New ulcer treatment could cut into drug business


March 22, 1994|By Joe Graedon and Dr. Teresa Graedon | Joe Graedon and Dr. Teresa Graedon,King Features Syndicate

Drug company executives are getting nervous about the potential collapse of a $5 billion market in ulcer medicine.

Highly profitable drugs such as Zantac, Tagamet, Pepcid and Prilosec are threatened by new research suggesting many ulcers are caused by infection instead of stress.

For decades doctors were trained to believe "no acid, no ulcer." The ulcer-prone personality was characterized as a high-pressure, type-A individual driven in his career. Typically he (or she) would carry Maalox, Mylanta or Tums wherever he went.

Physicians relied heavily on antacid treatment for their ulcer patients until the acid-suppressing drugs came along. Then prescription medications such as Tagamet and Zantac took off like rockets. Within a few years, they became the most successful medicines in the history of the pharmaceutical industry. Zantac alone earns well in excess of $3 billion annually.

Now experts in the field of gastroenterology have concluded that many ulcers are due to a bacterium called Helicobacter pylori. A consensus panel of experts, convened by the National Institutes of Health, recently concluded that treatment with antibiotics for two weeks was more effective than years of acid-suppression therapy.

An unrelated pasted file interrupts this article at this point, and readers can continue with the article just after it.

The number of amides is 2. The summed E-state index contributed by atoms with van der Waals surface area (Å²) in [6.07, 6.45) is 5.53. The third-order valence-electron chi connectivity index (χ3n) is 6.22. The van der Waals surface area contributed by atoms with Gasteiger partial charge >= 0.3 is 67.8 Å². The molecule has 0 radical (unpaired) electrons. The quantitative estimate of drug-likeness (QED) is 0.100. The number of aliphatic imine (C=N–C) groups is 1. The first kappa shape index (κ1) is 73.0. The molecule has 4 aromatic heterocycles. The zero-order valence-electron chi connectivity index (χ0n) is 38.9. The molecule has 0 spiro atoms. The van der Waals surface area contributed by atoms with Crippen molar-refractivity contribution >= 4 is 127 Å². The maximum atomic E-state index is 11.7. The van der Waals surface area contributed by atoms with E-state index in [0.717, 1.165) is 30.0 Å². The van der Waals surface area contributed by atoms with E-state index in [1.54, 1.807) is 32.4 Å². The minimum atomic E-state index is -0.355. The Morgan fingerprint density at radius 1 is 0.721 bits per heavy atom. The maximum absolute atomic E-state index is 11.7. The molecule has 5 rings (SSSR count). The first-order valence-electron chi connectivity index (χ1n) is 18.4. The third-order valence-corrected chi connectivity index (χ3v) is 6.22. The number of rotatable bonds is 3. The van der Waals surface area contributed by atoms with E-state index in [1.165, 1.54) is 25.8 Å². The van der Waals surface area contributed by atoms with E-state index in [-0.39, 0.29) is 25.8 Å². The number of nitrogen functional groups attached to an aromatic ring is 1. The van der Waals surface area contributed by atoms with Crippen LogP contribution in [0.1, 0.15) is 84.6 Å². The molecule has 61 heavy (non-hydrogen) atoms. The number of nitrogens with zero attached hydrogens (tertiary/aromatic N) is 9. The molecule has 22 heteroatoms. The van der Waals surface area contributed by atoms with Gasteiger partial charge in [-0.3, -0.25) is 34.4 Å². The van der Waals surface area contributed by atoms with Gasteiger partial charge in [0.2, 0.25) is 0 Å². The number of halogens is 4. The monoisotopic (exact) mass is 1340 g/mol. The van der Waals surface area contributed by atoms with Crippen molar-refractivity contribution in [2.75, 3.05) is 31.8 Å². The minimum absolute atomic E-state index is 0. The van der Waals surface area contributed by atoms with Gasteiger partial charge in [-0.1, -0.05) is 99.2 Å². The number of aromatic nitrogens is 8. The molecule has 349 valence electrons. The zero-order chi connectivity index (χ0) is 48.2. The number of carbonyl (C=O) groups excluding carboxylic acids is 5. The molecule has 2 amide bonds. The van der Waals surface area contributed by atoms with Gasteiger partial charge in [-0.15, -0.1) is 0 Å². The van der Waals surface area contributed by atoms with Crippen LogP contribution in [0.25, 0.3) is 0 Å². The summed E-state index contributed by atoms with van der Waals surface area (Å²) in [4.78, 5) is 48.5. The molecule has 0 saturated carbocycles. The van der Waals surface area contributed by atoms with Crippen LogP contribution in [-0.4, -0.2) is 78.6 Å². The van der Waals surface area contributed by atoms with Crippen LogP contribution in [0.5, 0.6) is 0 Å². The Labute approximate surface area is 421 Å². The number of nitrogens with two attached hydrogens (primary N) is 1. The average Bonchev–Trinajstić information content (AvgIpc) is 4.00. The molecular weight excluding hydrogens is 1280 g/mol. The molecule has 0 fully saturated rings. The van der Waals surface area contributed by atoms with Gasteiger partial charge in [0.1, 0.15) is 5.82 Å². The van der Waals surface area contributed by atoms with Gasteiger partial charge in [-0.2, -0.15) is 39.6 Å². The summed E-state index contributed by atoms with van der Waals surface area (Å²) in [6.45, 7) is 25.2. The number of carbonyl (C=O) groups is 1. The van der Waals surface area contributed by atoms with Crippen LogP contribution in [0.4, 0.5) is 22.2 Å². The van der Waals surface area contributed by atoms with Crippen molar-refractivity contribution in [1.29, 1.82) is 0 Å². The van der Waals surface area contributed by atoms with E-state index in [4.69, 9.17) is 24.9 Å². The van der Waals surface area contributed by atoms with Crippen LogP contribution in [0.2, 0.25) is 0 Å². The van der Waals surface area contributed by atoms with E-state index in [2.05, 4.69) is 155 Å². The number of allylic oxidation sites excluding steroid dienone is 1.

Reducing acid in the stomach helps relieve pain and speeds ulcer healing.

When drugs such as Tagamet, Zantac, Pepcid or Prilosec are discontinued, however, ulcers often recur.

That is why people are commonly put on maintenance therapy. Every evening they swallow their pill just to make sure the ulcer won't come back.

But the price can be prohibitive. Dr. Amnon Sonnenberg, a gastroenterologist at the Medical College of Wisconsin, estimates that 15 years of such therapy could cost a patient up to $11,500.

Triple therapy with anti-bacterial drugs such as metronidazole (Flagyl), tetracycline and Pepto-Bismol for a week or two would cost a small fraction of that sum and produce far more lasting results.

Another advance that has drug company executives worried is a new medicine for heartburn. Many prescriptions for Zantac and Tagamet are for people with acid reflux. This splashback of acid from the stomach into the esophagus causes the discomfort associated with heartburn.

Instead of trying to neutralize or suppress acid, doctors now have the option of prescribing Propulsid (cisapride), which tightens the sphincter muscle separating the stomach from the esophagus. This keeps the acid in the stomach where it belongs.

We have prepared a brochure which details these new treatments for ulcers and indigestion. It discusses advantages and problems with Axid, Pepcid, Prilosec, Tagamet and Zantac.

Anyone who would like a copy of Graedons' Guide to Digestive Disorders, please send $2 with a long (No. 10) stamped, self-addressed envelope to: Graedons' People's Pharmacy, No. G-3, P.O. Box 52027, Durham, NC 27717-2027.

It has taken the gastroenterology gurus a long time to evaluate these new approaches to digestive distress. Now that the experts have spoken and recommended anti-bacterial treatment for ulcers, patients should be able to save money and heal their ulcers more effectively.

Joe Graedon is a pharmacologist. Dr. Teresa Graedon is a medical anthropologist and nutrition expert.

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